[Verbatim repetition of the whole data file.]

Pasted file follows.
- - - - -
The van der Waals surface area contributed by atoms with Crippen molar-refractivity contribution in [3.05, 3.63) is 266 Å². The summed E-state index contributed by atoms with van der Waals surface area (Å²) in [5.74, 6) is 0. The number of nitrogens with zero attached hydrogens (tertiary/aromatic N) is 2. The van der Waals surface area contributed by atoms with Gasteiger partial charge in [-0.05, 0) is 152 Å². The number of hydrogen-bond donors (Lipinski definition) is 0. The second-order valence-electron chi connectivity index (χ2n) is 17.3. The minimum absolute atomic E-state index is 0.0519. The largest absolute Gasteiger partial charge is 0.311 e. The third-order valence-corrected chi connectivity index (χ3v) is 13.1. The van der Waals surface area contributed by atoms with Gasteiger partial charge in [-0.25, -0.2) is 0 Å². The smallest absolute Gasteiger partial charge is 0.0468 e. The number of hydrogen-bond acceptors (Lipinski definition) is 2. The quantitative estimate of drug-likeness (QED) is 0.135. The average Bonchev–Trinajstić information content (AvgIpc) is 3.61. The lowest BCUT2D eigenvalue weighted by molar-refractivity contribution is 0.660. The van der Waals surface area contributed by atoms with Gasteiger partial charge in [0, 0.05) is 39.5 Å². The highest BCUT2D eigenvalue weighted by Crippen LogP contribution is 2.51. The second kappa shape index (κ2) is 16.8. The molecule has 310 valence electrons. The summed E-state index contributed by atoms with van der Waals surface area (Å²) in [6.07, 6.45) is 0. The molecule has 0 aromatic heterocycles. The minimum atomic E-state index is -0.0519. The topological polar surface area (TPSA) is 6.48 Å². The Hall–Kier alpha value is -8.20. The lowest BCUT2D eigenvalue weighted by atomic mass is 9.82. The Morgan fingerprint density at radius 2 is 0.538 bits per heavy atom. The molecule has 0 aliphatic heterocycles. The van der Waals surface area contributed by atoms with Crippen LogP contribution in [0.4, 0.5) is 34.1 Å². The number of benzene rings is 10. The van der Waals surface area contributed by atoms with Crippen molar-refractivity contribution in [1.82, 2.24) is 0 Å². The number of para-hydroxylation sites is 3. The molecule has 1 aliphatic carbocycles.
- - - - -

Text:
The van der Waals surface area contributed by atoms with Crippen molar-refractivity contribution in [3.05, 3.63) is 266 Å². The summed E-state index contributed by atoms with van der Waals surface area (Å²) in [5.74, 6) is 0. The number of nitrogens with zero attached hydrogens (tertiary/aromatic N) is 2. The van der Waals surface area contributed by atoms with Gasteiger partial charge in [-0.05, 0) is 152 Å². The number of hydrogen-bond donors (Lipinski definition) is 0. The second-order valence-electron chi connectivity index (χ2n) is 17.3. The minimum absolute atomic E-state index is 0.0519. The largest absolute Gasteiger partial charge is 0.311 e. The third-order valence-corrected chi connectivity index (χ3v) is 13.1. The van der Waals surface area contributed by atoms with Gasteiger partial charge in [-0.25, -0.2) is 0 Å². The smallest absolute Gasteiger partial charge is 0.0468 e. The number of hydrogen-bond acceptors (Lipinski definition) is 2. The quantitative estimate of drug-likeness (QED) is 0.135. The average Bonchev–Trinajstić information content (AvgIpc) is 3.61. The lowest BCUT2D eigenvalue weighted by molar-refractivity contribution is 0.660. The van der Waals surface area contributed by atoms with Gasteiger partial charge in [0, 0.05) is 39.5 Å². The highest BCUT2D eigenvalue weighted by Crippen LogP contribution is 2.51. The second kappa shape index (κ2) is 16.8. The molecule has 310 valence electrons. The summed E-state index contributed by atoms with van der Waals surface area (Å²) in [6.07, 6.45) is 0. The molecule has 0 aromatic heterocycles. The minimum atomic E-state index is -0.0519. The topological polar surface area (TPSA) is 6.48 Å². The Hall–Kier alpha value is -8.20. The lowest BCUT2D eigenvalue weighted by atomic mass is 9.82. The Morgan fingerprint density at radius 2 is 0.538 bits per heavy atom. The molecule has 0 aliphatic heterocycles. The van der Waals surface area contributed by atoms with Crippen LogP contribution in [0.4, 0.5) is 34.1 Å². The number of benzene rings is 10. The van der Waals surface area contributed by atoms with Crippen molar-refractivity contribution in [1.82, 2.24) is 0 Å². The number of para-hydroxylation sites is 3. The molecule has 1 aliphatic carbocycles.